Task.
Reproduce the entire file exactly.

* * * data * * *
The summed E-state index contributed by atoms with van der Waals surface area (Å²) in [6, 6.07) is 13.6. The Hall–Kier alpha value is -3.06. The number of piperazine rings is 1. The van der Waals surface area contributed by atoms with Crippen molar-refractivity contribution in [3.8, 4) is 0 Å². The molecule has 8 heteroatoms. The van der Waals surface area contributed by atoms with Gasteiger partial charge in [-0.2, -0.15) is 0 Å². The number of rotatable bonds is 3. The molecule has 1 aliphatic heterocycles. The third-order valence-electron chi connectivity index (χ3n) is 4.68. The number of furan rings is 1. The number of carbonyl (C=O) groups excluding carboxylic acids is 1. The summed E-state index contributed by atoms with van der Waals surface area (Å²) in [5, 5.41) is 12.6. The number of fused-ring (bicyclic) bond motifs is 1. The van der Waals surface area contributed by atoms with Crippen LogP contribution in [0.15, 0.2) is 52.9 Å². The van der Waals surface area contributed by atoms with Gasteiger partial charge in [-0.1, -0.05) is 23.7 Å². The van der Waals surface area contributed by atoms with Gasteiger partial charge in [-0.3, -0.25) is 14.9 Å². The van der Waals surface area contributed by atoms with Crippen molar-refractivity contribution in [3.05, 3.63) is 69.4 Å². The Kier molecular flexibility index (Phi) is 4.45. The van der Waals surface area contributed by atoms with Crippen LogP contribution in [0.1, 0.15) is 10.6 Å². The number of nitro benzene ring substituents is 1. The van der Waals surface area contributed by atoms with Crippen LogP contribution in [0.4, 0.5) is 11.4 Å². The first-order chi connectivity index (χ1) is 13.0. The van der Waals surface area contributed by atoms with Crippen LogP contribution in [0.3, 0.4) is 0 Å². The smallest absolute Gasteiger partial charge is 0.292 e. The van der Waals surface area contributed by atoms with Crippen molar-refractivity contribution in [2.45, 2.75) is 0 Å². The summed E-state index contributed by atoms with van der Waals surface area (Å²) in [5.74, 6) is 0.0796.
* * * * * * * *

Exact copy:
The summed E-state index contributed by atoms with van der Waals surface area (Å²) in [6, 6.07) is 13.6. The Hall–Kier alpha value is -3.06. The number of piperazine rings is 1. The van der Waals surface area contributed by atoms with Crippen molar-refractivity contribution in [3.8, 4) is 0 Å². The molecule has 8 heteroatoms. The van der Waals surface area contributed by atoms with Gasteiger partial charge in [-0.2, -0.15) is 0 Å². The number of rotatable bonds is 3. The molecule has 1 aliphatic heterocycles. The third-order valence-electron chi connectivity index (χ3n) is 4.68. The number of furan rings is 1. The number of carbonyl (C=O) groups excluding carboxylic acids is 1. The summed E-state index contributed by atoms with van der Waals surface area (Å²) in [5, 5.41) is 12.6. The number of fused-ring (bicyclic) bond motifs is 1. The van der Waals surface area contributed by atoms with Crippen LogP contribution in [0.15, 0.2) is 52.9 Å². The van der Waals surface area contributed by atoms with Gasteiger partial charge in [-0.1, -0.05) is 23.7 Å². The van der Waals surface area contributed by atoms with Gasteiger partial charge in [-0.3, -0.25) is 14.9 Å². The van der Waals surface area contributed by atoms with Crippen molar-refractivity contribution in [3.05, 3.63) is 69.4 Å². The Kier molecular flexibility index (Phi) is 4.45. The van der Waals surface area contributed by atoms with Crippen LogP contribution in [0.1, 0.15) is 10.6 Å². The number of nitro benzene ring substituents is 1. The van der Waals surface area contributed by atoms with Crippen LogP contribution in [0.4, 0.5) is 11.4 Å². The first-order chi connectivity index (χ1) is 13.0. The van der Waals surface area contributed by atoms with Crippen LogP contribution in [0.3, 0.4) is 0 Å². The smallest absolute Gasteiger partial charge is 0.292 e. The van der Waals surface area contributed by atoms with Crippen molar-refractivity contribution in [2.45, 2.75) is 0 Å². The summed E-state index contributed by atoms with van der Waals surface area (Å²) in [5.74, 6) is 0.0796.